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September 23, 2014 [LINK / comment]

Final week of the regular season

Most teams have just seven games left to play this year, as summer officially comes to a close. Five teams are already making plans for October, while another eight teams are vying for the five remaining playoff berths. Some of those teams have very little realistic hope of making it, however. You can see the most likely pairings for the wild card and divisional series on the Postseason scores page -- mere projections, subject to change, of course.

Nationals sweep the Marlins

After pausing one day to give the starting players a rest after clinching the divisional title in Atlanta last week, the Washington Nationals got back to business in a four-game series in Miami. In the game on Thursday, the Marlins took a 1-0 lead as Gio Gonzalez looked a little shaky on the mound, but he kept getting out of jams. Then in the fourth inning, the Nats exploded with a five-run rally led by the lower half of their batting order. The Nats held on to win, 6-2, as Gonzalez raised his win-loss record to 9-10.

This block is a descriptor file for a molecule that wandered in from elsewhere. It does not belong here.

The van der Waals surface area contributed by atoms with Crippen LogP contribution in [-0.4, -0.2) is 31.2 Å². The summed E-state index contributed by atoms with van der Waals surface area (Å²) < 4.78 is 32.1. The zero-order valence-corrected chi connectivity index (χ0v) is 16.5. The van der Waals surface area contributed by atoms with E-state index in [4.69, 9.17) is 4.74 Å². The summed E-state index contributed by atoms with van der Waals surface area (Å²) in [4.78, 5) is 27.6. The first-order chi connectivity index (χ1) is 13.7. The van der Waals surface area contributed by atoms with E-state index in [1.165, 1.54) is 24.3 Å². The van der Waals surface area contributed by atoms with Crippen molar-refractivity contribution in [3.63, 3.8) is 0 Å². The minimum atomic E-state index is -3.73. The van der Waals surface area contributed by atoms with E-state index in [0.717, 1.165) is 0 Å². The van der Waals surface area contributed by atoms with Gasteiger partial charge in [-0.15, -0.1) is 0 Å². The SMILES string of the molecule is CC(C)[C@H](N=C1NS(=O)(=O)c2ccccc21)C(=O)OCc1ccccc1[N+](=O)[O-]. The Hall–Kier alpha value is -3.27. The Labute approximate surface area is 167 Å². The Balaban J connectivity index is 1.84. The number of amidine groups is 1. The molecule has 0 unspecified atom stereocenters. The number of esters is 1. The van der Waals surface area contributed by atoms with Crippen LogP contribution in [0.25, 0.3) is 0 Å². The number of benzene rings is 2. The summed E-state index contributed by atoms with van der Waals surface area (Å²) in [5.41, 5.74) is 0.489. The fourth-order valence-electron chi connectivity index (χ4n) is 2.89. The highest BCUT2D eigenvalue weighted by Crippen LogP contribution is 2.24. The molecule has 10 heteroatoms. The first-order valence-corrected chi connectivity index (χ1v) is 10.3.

On Friday, Adam LaRoche put the Nats on the board in the first inning with a blast to the upper deck in right field. Miami rookie Justin Bour hit one even farther in the fourth inning, but that was the last run scored in the game, and the Nats won, 3-2. Doug Fister got win #15 of the year, and Drew Storen got the save.

The best news for Nats fans was the return of Ryan Zimmerman to the lineup on Saturday, after two months on the disabled list. In his very first at-bat, he swung at the first pitch and got a single to right field. In the seventh, he hit an RBI triple that began a three-run rally by which the Nats came back and won the game, 3-2. (Yes, the same score as Friday.) Jordan Zimmermann (no relation, of course) got his 13th win of the year, and Drew Storen got his ninth save.